Amending the Constitution

The amending process for the Vermont Constitution can be found in Chapter II, Sec. 72. Proposals of amendment can be initiated every four years by the senate. A proposal must be approved by two/thirds of the senate (20 votes) before being sent to the house, where a majority vote is required for passage. Successful proposals are taken up by the succeeding legislature, the intervening election allowing voters an opportunity to instruct their legislators on whether to support any amendments. The proposal must then survive majority votes of the senate and house, before being placed before the voters for ratification.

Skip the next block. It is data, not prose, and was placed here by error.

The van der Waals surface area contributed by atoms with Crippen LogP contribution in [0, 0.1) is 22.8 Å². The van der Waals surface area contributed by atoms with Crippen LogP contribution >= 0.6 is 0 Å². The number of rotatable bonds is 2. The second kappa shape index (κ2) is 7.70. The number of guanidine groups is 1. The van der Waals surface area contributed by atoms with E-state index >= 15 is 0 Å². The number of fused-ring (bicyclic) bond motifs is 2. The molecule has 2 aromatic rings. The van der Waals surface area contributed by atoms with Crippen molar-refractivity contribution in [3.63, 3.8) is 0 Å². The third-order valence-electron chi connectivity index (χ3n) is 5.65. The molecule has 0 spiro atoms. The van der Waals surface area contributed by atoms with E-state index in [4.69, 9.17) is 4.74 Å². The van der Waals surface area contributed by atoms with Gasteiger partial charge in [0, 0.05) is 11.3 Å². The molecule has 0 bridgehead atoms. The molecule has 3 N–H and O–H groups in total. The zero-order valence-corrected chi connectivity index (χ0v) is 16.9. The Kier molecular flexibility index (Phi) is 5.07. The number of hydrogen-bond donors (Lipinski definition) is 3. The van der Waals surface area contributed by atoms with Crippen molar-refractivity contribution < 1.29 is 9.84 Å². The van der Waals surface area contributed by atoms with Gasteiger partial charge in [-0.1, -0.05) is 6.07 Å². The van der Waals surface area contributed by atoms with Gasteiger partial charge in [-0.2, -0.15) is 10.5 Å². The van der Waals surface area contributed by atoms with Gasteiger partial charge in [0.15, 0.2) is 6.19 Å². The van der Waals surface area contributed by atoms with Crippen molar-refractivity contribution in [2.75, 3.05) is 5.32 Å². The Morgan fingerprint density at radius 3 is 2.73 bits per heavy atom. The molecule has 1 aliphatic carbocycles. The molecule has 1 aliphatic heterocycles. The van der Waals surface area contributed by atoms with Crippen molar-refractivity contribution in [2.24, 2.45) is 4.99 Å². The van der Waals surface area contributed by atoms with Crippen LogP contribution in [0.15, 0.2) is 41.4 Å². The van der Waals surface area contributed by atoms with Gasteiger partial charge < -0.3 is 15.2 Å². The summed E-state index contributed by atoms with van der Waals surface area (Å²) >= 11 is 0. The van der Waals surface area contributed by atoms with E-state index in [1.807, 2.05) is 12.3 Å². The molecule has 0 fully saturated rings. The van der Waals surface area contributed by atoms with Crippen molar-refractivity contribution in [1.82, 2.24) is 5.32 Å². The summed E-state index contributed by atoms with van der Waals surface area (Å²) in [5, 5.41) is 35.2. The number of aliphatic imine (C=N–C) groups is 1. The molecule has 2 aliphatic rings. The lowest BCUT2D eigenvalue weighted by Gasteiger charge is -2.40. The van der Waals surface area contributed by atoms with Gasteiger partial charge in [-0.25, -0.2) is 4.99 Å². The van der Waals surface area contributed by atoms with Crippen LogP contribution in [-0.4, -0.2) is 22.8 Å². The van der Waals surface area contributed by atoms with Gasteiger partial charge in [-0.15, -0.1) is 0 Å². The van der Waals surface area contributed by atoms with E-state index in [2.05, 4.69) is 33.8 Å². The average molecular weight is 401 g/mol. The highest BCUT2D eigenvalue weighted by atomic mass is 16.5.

The amending process has itself been amended three times. From 1777 until 1870 amendments could be proposed every seven years by a 13-member body, elected statewide, known as the Council of Censors. From 1870 to 1974 proposals had to go through the legislative/popular ratification process outlined above, though proposals could only be made every ten years. In 1974 the ten-year “time lock” was reduced to the current four-year period, beginning in 1975.

This page was last updated: 2018-02-13